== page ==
Cooking with stoves and ovens generates heat. Try to cook during cooler times of the day or use alternative cooking methods like microwave ovens, slow cookers, or outdoor grills. Unplug chargers and electronics when not in use to prevent “phantom” power consumption.
Replace incandescent bulbs with energy-efficient LED or CFL bulbs that produce less heat. This not only saves energy but also helps keep your home cooler.
Setting up solar panels proves advantageous for power conservation and effectiveness by capturing solar energy to produce electricity, thus diminishing dependence on fossil fuels and decreasing energy expenses.
Providing shade for the outdoor air conditioner unit can help it operate more efficiently because it doesn’t have to work as hard to cool the refrigerant. Ensure the shade doesn’t obstruct airflow around the unit.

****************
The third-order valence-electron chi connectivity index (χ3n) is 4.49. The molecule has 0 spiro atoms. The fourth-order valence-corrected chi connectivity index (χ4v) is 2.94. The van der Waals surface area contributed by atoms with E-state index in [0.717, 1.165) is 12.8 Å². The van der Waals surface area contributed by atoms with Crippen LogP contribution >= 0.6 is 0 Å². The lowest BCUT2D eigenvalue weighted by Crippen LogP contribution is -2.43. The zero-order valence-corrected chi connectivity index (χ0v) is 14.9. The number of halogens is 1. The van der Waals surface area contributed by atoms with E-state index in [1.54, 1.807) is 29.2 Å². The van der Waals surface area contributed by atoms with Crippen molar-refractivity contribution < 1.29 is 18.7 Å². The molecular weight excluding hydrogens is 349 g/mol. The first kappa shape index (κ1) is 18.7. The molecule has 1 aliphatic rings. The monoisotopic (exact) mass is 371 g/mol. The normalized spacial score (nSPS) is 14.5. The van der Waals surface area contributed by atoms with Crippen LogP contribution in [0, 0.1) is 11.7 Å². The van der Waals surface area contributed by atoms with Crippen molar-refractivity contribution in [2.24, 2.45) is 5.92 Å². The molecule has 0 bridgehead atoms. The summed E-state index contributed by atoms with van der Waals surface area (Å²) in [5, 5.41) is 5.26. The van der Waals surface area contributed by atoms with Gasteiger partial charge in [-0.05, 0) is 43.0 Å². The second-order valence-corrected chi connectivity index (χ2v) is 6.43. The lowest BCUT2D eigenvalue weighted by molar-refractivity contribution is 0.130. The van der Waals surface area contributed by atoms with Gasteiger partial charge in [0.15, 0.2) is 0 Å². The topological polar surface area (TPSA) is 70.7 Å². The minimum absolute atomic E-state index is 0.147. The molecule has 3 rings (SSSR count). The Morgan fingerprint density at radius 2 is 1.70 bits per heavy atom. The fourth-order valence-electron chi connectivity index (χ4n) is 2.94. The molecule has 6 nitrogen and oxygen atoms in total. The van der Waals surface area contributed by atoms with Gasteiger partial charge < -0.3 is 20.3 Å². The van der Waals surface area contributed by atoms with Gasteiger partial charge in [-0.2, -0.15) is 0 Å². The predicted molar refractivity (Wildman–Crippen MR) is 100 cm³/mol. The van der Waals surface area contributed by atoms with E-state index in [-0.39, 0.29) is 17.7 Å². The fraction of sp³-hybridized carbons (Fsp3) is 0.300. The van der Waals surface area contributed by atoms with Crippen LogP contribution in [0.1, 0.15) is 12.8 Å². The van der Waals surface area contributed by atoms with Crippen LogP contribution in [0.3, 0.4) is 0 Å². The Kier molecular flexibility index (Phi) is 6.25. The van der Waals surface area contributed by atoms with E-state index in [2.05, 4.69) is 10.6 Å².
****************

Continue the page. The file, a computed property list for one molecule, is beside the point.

High indoor humidity can make you uncomfortable, leading to lower thermostat settings. Use a dehumidifier to maintain optimal indoor humidity levels, allowing you to set the thermostat a bit higher while still feeling cool.
By implementing these strategies, you can create a more energy-efficient and comfortable living environment while reducing your air conditioner’s power consumption and saving energy bills.
Air conditioners are essential in maintaining our comfort during hot weather, but they come with hefty electric bill costs.
Understanding how much electricity it costs to run an air conditioner can help you make informed decisions about usage and efficiency.